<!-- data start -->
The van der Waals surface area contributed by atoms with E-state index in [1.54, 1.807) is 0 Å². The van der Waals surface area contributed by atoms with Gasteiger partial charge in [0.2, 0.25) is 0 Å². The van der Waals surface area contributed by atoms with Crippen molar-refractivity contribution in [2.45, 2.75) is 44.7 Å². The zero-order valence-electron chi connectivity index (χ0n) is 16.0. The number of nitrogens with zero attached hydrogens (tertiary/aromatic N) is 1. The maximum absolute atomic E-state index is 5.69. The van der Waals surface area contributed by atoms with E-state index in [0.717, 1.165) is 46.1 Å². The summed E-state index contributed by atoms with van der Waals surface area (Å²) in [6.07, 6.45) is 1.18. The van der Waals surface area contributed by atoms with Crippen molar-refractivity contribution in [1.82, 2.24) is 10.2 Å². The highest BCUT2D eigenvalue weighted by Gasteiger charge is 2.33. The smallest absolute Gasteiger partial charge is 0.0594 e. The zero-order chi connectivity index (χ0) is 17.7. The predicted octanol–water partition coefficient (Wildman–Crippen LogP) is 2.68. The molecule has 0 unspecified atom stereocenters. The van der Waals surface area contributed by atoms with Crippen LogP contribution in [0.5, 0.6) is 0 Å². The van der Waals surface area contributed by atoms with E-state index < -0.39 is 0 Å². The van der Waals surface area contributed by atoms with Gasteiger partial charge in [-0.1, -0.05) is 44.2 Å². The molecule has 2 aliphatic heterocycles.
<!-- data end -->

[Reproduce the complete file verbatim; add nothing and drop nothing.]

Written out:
The van der Waals surface area contributed by atoms with E-state index in [1.54, 1.807) is 0 Å². The van der Waals surface area contributed by atoms with Gasteiger partial charge in [0.2, 0.25) is 0 Å². The van der Waals surface area contributed by atoms with Crippen molar-refractivity contribution in [2.45, 2.75) is 44.7 Å². The zero-order valence-electron chi connectivity index (χ0n) is 16.0. The number of nitrogens with zero attached hydrogens (tertiary/aromatic N) is 1. The maximum absolute atomic E-state index is 5.69. The van der Waals surface area contributed by atoms with E-state index in [0.717, 1.165) is 46.1 Å². The summed E-state index contributed by atoms with van der Waals surface area (Å²) in [6.07, 6.45) is 1.18. The van der Waals surface area contributed by atoms with Crippen molar-refractivity contribution in [1.82, 2.24) is 10.2 Å². The highest BCUT2D eigenvalue weighted by Gasteiger charge is 2.33. The smallest absolute Gasteiger partial charge is 0.0594 e. The zero-order chi connectivity index (χ0) is 17.7. The predicted octanol–water partition coefficient (Wildman–Crippen LogP) is 2.68. The molecule has 0 unspecified atom stereocenters. The van der Waals surface area contributed by atoms with Crippen LogP contribution in [0.5, 0.6) is 0 Å². The van der Waals surface area contributed by atoms with E-state index < -0.39 is 0 Å². The van der Waals surface area contributed by atoms with Gasteiger partial charge in [-0.1, -0.05) is 44.2 Å². The molecule has 2 aliphatic heterocycles.